As to whether the game can sustain another lockout, probably too early to tell, but I do sense from listening to Don Fehr and the players, these players are more invested and more financially prepared than NFL and NBA players to sit out. So, this could take a while. I do think by Sunday we'll have a lockout in the NHL.
Afternoon, Andrew. Seems like there are NFL teams playing exibition games out of the country. From a business standpoint, have they been financially successful?
Andrew Brandt (1:20 PM)
I think the fact that a team like the Jaguars was so intent on playing multiple games in London shows you what an impact an overseas market can bring. Goodell seems very bullish on spreading football overseas and it's going to make that probably two games every year, rather than one, starting in 2013. I was GM of the Barcelona Dragons 20 years ago and it was quite a challenge to get that market invested in American football, as they cheered at the wrong times, etc. However, we've come a long way since then and markets like England and Germany will be ripe for football. I still have questions about it logistically, as there are so many issues with travel, food and the comforts players have in this country that aren't readily available overseas. So, the answer is I see nothing about a team being placed there this decade, but I see games going from one per year to two to three and probably four by the end of the decade.
Sam (Nashua, NH)
Is there any way Vilma could win his defamation lawsuit against Goodell if it ended up going that far?
Andrew Brandt (1:21 PM)
First, I don't think it will go that far, because we're tied up with these suspensions and hearings and that. If it does get that far, we won't have hearings on the defamation until probably sometime in 2013. Now that you mention it, let's address the bounties....
Andrew Brandt (1:23 PM)
The immediate issue is the meeting between Goodell and Vilma on Monday and Goodell and the other three on Tuesday. This comes on the heels of the ruling last week, right after my chat, where an appeals panel ruled that Goodell must rethink his discipline. The key to Monday and Tuesday is that Goodell has always expressed an option for the players to have their suspensions reduced by sharing information. Now they have that opportunity, combined with the appeals panel admonishing Goodell on his powers, that could all set the stage for a lessened amount of suspensions for the players.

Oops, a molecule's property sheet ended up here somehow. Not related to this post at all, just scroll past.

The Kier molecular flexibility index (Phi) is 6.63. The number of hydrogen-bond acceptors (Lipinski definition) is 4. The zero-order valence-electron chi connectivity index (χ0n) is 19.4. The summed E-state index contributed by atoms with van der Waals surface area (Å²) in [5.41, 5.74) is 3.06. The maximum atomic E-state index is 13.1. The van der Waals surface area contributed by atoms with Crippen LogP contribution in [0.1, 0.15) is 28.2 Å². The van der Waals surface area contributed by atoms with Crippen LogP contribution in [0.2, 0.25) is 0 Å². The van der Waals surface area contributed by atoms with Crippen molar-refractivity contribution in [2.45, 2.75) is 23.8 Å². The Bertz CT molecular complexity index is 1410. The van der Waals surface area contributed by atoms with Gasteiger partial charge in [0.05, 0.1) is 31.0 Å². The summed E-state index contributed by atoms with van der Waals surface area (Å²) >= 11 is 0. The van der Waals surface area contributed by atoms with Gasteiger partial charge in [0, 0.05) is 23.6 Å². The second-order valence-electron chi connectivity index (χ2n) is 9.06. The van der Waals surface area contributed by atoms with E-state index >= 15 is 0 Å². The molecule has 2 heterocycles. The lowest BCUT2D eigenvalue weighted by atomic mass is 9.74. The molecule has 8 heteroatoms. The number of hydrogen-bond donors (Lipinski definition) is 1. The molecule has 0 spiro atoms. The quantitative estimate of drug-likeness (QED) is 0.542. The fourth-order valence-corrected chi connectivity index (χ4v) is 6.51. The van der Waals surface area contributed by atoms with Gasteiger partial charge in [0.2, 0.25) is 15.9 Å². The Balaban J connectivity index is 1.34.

Andrew Brandt (1:24 PM)
My final point on this is I hope these meetings happen, but I can't for sure know they will. Goodell and Vilma have tried to have meetings before but they've been canceled, due to parameters set on what can and can't be said. Let's hope we get beyond the lawyering and have those meetings.
So, what prevents a player from appealing a suspension in the future? or even a fine?
Andrew Brandt (1:26 PM)
Let's make an important distinction. Through the CBA, a player can only appeal to Goodell on league discipline. The appeals panel is an oversight for the cap arbitrator. So when cases go before the cap arbitrator about, well, the cap, that triggers the appeals panel. This was a case brought by the NFLPA about whether Goodell had the power to suspend or not. The arbitrator ruled for Goodell and the PA brought an appeal to the panel. So, to be clear, a player can not bring an appeal to the panel, only the union can and only in a matter already decided by the cap arbitrator about the interpretation of the salary cap.
Andrew Brandt (1:27 PM)
For instance, the Redskins and Cowboys could have appealed the arbitrator's decision to uphold their penalties earlier this year, but surprisingly, they chose not to appeal.
Andrew Brandt (1:27 PM)
For those that have asked the bounty ruling is separate from the Cowboys-Redskins ruling.
Any chance Sean Payton could get reinstated due to these appeals rulings?
Andrew Brandt (1:28 PM)
Again, different situations. The CBA is between the NFL and the NFLPA and the NFLPA does not represent coaches. Therefore Payton does't have the same avenue that the players have. Payton went through the commissioner and that appeal was denied. Goodell did allow, however, a reduction in the the financial penalties if not the suspension.
how come the players didn't meet before when Goodell offered to meet?
Andrew Brandt (1:31 PM)
I think they know, even with the appeals ruling, their chance for reduced suspensions can only be helped by meeting with Goodell. They know that meeting with Goodell will give him an opportunity to phrase the discipline the way the panel suggested, with, hopefully new information, that Goodell has not heard before. One final note, the backdrop is perhaps settlement discussions. I know both sides are against settling, but to me the fact that they're so against it may mean they'll do it. Stay tuned.
Andrew Brandt (1:33 PM)
Great questions, as always. I'll be talking exactly about this topic, the bounty rulings, at 3 p.m. ET on OTL. I'm glad we'll make this a weekly visit every Friday. Check out my weekly column on the ESPN.com NFL page. And always follow me on Twitter: @ADBrandt.